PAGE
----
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Sneakers help Atlantic City man mourn brother’s unsolved killing

Muhammad Griffin never got to mourn his younger brother.
He was in prison when Uthman Griffin was gunned down Jan. 13, 2012, as he ran from his killer toward Schoolhouse Apartments in Atlantic City.
“I never actually shed no actual tears ,” said Muhammad Griffin, who raps as Fresh Money. “Down in prison, it’s like you’re hard.”

At first I caught stage fright while visiting his grave site,
’Cause I was in a cage miles away on that slain night…

Uthman Griffin was fatally shot Jan. 13, 2012. His killing remains unsolved.

But when Griffin slipped on a pair of Nike Air Force 1 high tops his family brought him when he got to the halfway house, everything came flooding to him.
He preferred the low sneaks. These were Uth’s shoes.
“It was like him talking to me every time I put them on,” Griffin said.
“Once I realized that these was my brother’s sneakers, rest in peace, everything came to me,” he said. “I’m really going to be able to express myself about my brother now.”
From that came “My Brother’s Uptowns,” a song dedicated to Uthman Griffin. The video, shot mostly in and around Schoolhouse Apartments, makes its YouTube on the sixth anniversary of his death Saturday.

Every time I put ’em on I feel a closeness.
Never imagined that I’d be talking to his ghost…

“I knew it would come, but I didn’t know it would come that way,” Griffin said of mourning his brother. “I thought maybe I would go in a corner and cry for hours or something like, I don’t know.”
Once free, he knew what he wanted to do.
“He called me to tell me he had to do a video for his brother,” Coley Alarcon said.
Alarcon, who grew up in Atlantic City, founded Full Circle Media Management, which includes videos and marketing.
In late 2011, he had been in the same place filming a group that included Uth. Alarcon hadn’t been back in Atlanta, where he now lives, long when he got word of the killing.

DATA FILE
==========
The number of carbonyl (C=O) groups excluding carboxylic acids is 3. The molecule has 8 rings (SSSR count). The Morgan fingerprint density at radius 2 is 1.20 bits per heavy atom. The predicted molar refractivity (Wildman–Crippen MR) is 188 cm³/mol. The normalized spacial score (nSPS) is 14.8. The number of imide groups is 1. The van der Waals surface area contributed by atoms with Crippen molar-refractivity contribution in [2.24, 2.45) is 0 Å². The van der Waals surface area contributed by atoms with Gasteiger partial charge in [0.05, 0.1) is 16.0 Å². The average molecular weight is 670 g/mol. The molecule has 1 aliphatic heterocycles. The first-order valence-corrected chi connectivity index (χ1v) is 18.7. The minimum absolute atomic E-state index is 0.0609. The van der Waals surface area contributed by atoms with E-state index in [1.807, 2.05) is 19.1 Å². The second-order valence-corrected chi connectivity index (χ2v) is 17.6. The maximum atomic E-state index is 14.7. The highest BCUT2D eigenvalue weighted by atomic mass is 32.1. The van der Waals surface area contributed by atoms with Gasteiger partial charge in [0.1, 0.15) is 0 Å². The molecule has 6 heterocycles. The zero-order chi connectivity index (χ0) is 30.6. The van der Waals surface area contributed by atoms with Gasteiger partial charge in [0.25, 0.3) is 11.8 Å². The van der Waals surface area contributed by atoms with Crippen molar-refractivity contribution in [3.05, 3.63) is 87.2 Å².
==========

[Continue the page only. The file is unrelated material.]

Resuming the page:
Muhammad Griffin, 35, with his brother’s children and Uthman’s girlfriend who was pregnant with their son when he was killed.

A piece of that older footage — with Uth talking — is at the end of the new video.
Uth’s now-teenage daughter and son, who bears his father’s name but was born a month after the killing.

“That’s special,” Griffin said of having his niece and nephew in the video.
“(My brother) and (his then-8-year-old daughter) Muhasha, they was in love with each other,” he said.  “He didn’t get to see his son born.
“I know Uth would be in love with this little boy because he’s the spitting image of him,” Griffin added. “I feel blessed to be a part of watching him grow. That’s like the positive of all of the negative… him.”
He turns 6 in February.

His young’ins I look after. I gotta hold ’em down,
That’s what I heard him tell me when I slid on his Uptowns…

Griffin talked to his brother just 10 minutes before the shooting.
They talked a lot while he was in prison, reconnecting after the two had lost touch a bit.
“We talked every day, like we were kids again,” he said.
Uth told him he was outside Schoolhouse where it was “cold as hell.”
“You got to be careful,” Griffin told him.
They were supposed to talk later, but instead, Griffin got a text message saying, “Your bro got shot.”
First, Griffin tried calling Uth’s phone. Nothing.
Then he called his wife, who confirmed it happened.

10 minutes before his murder I told him that I was worried,
He’d constantly tell me chill, do my time and take care of me…

Coley Alarcon did the video for his friend.

Griffin didn’t let anyone at the prison know. When a loved one dies, they put a prisoner into isolation and it also interferes with their time. He was in a work camp, the least oversight in prison life. And he knew he wouldn’t make his brother’s funeral anyway.
But the survivor’s guilt was strong. And remains.
“Why couldn’t it be me there and him here,” he said, standing outside Schoolhouse recently. “If anything, I would have deserved it more than him.”
Across the street on a post is a plaque to Uth’s memory.

His killing is still unsolved.

“At one point I wanted to find out who it was and go hunting and do the street… stuff … that I was used to doing,” Griffin said. “But can’t live like that no more because then it’s going to continuously happen.”

He told me don’t let up on my enemies.
And he told me to let his loss be my energy…

Griffin gets energy from those shoes.
“Down prison, some people take a couple of packs of sugar and eat them real quick or some people drink coffee or eat some Jolly Ranchers,” he said. “I put my brother’s sneakers on.”

The Uptowns that inspired the song.

And he listens to every word Uth’s friends have to say about him, to understand all he can about the aspects of his brother he may not have seen and now will never got to know.

“Mentally he gassed me up to work out harder and go harder,” Griffin said. “I feel grateful to have been his brother.”

Freshie, keep it fly. you gotta hold it down,
That’s what I heard him tell me when I slid on his Uptowns…

Anyone with information about Uthman Griffin’s killing should call the Atlantic County Prosecutor’s Office Major Crimes Unit at 609-909-7666 or Atlantic City police at 609-347-5766. Information may also be texted anonymously to tip411 (847411) beginning the text with ACPD. 

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